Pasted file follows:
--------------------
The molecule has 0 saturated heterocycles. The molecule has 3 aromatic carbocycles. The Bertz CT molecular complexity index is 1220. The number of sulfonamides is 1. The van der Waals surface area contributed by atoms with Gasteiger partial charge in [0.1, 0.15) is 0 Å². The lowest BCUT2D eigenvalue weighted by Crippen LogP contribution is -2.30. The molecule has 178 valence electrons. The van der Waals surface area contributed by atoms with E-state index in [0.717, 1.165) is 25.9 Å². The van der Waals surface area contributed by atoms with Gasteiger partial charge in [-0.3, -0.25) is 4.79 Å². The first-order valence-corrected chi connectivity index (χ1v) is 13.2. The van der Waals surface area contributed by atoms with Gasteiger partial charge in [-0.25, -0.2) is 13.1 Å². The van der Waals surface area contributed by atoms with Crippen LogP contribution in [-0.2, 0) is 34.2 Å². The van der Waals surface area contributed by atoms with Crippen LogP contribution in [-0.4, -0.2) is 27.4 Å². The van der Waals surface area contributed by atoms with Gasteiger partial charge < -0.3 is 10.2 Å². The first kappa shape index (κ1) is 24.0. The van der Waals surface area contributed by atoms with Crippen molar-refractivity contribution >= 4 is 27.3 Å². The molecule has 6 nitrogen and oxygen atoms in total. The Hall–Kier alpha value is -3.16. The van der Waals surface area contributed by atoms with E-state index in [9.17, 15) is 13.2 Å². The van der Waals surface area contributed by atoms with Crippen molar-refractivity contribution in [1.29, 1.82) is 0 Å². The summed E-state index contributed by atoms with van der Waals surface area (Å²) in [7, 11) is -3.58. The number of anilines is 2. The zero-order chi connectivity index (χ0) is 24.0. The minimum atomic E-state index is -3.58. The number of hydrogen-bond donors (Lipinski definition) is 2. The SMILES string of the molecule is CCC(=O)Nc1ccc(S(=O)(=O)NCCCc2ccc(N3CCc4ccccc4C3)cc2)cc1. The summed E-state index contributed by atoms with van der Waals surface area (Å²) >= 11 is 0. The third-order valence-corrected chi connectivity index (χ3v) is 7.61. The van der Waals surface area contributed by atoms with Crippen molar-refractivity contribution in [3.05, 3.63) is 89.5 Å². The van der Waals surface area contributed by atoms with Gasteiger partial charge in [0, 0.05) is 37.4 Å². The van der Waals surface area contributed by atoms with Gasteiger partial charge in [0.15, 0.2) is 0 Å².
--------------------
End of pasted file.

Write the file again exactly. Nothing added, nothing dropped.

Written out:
The molecule has 0 saturated heterocycles. The molecule has 3 aromatic carbocycles. The Bertz CT molecular complexity index is 1220. The number of sulfonamides is 1. The van der Waals surface area contributed by atoms with Gasteiger partial charge in [0.1, 0.15) is 0 Å². The lowest BCUT2D eigenvalue weighted by Crippen LogP contribution is -2.30. The molecule has 178 valence electrons. The van der Waals surface area contributed by atoms with E-state index in [0.717, 1.165) is 25.9 Å². The van der Waals surface area contributed by atoms with Gasteiger partial charge in [-0.3, -0.25) is 4.79 Å². The first-order valence-corrected chi connectivity index (χ1v) is 13.2. The van der Waals surface area contributed by atoms with Gasteiger partial charge in [-0.25, -0.2) is 13.1 Å². The van der Waals surface area contributed by atoms with Crippen LogP contribution in [-0.2, 0) is 34.2 Å². The van der Waals surface area contributed by atoms with Crippen LogP contribution in [-0.4, -0.2) is 27.4 Å². The van der Waals surface area contributed by atoms with Gasteiger partial charge < -0.3 is 10.2 Å². The first kappa shape index (κ1) is 24.0. The van der Waals surface area contributed by atoms with Crippen molar-refractivity contribution >= 4 is 27.3 Å². The molecule has 6 nitrogen and oxygen atoms in total. The Hall–Kier alpha value is -3.16. The van der Waals surface area contributed by atoms with E-state index in [9.17, 15) is 13.2 Å². The van der Waals surface area contributed by atoms with Crippen molar-refractivity contribution in [1.29, 1.82) is 0 Å². The summed E-state index contributed by atoms with van der Waals surface area (Å²) in [7, 11) is -3.58. The number of anilines is 2. The zero-order chi connectivity index (χ0) is 24.0. The minimum atomic E-state index is -3.58. The number of hydrogen-bond donors (Lipinski definition) is 2. The SMILES string of the molecule is CCC(=O)Nc1ccc(S(=O)(=O)NCCCc2ccc(N3CCc4ccccc4C3)cc2)cc1. The summed E-state index contributed by atoms with van der Waals surface area (Å²) >= 11 is 0. The third-order valence-corrected chi connectivity index (χ3v) is 7.61. The van der Waals surface area contributed by atoms with Crippen molar-refractivity contribution in [3.05, 3.63) is 89.5 Å². The van der Waals surface area contributed by atoms with Gasteiger partial charge in [0, 0.05) is 37.4 Å². The van der Waals surface area contributed by atoms with Gasteiger partial charge in [0.15, 0.2) is 0 Å².